• Closing costs are comparable with other financing types (and may be lower).
  • No mortgage insurance premiums.
  • An assumable mortgage.
  • Right to prepay without penalty.
  • For homes inspected by VA during construction, a warranty from builder and assistance from VA to obtain cooperation of builder.
  • VA assistance to veteran borrowers in default due to temporary financial difficulty.

Guarantee that a home is free of defects. The VA guarantees only the loan. It is your responsibility to assure that you are satisfied with the property being purchased. The VA appraisal is not intended to be an "inspection" of the property. You should seek expert advice (a qualified residential inspection service), as necessary, before legally committing to a purchase agreement.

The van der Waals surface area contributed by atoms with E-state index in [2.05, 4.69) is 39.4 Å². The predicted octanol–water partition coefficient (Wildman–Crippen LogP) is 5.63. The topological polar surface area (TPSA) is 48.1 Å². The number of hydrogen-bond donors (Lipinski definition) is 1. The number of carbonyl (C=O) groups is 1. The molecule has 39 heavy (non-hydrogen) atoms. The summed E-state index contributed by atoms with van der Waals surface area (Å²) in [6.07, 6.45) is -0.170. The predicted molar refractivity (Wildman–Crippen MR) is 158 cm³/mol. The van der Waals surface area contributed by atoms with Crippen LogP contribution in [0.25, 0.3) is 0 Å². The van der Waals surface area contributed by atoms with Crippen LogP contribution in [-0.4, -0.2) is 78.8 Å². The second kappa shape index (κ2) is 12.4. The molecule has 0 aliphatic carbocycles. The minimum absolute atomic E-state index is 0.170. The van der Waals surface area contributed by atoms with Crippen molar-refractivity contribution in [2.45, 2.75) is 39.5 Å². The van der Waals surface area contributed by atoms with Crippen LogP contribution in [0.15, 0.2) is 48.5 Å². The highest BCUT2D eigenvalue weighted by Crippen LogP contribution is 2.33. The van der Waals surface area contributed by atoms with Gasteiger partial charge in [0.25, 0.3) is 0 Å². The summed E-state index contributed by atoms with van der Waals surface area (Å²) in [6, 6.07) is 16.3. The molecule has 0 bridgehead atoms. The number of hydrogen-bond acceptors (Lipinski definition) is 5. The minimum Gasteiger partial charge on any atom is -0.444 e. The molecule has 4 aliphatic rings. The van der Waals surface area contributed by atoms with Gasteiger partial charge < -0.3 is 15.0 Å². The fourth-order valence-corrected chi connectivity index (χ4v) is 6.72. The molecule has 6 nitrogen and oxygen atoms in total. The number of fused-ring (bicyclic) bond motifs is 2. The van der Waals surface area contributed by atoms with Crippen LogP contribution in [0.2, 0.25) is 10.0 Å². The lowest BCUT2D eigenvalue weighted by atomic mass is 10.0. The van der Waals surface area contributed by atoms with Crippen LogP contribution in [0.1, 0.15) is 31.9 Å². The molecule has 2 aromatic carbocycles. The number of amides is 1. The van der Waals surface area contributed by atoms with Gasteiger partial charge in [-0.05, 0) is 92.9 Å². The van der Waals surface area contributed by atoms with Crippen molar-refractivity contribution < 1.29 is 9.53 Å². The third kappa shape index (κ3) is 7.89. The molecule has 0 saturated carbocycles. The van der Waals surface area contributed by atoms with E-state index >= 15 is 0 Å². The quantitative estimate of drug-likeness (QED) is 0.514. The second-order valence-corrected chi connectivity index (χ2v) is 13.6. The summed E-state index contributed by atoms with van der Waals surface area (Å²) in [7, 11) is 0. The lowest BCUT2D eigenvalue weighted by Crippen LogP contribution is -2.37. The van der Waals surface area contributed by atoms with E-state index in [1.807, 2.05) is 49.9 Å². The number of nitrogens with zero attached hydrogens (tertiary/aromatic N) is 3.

If you have a home built, the VA cannot compel the builder to correct construction defects although the VA does have the authority to suspend a builder from further participation in the home loan program.

The VA cannot guarantee that you are making a good investment. VA cannot provide you with legal services.

While Radon testing is not required, it is encouraged. For information on Radon and how to test, please read the Environmental Protection Agency guide.

No, it must be repaid... just as you must repay any money you borrow. If you fail to make the payments you agreed to make, you may lose your home through foreclosure.

Unfortunately, the law only allows the VA to guarantee loans on property in the United States, its territories, or possessions.

The fact you and/or your spouse have been adjudicated bankrupt does not in itself disqualify you for a VA home loan. The following rules apply:

  • If the bankruptcy was discharged more than 2 years ago, it may be disregarded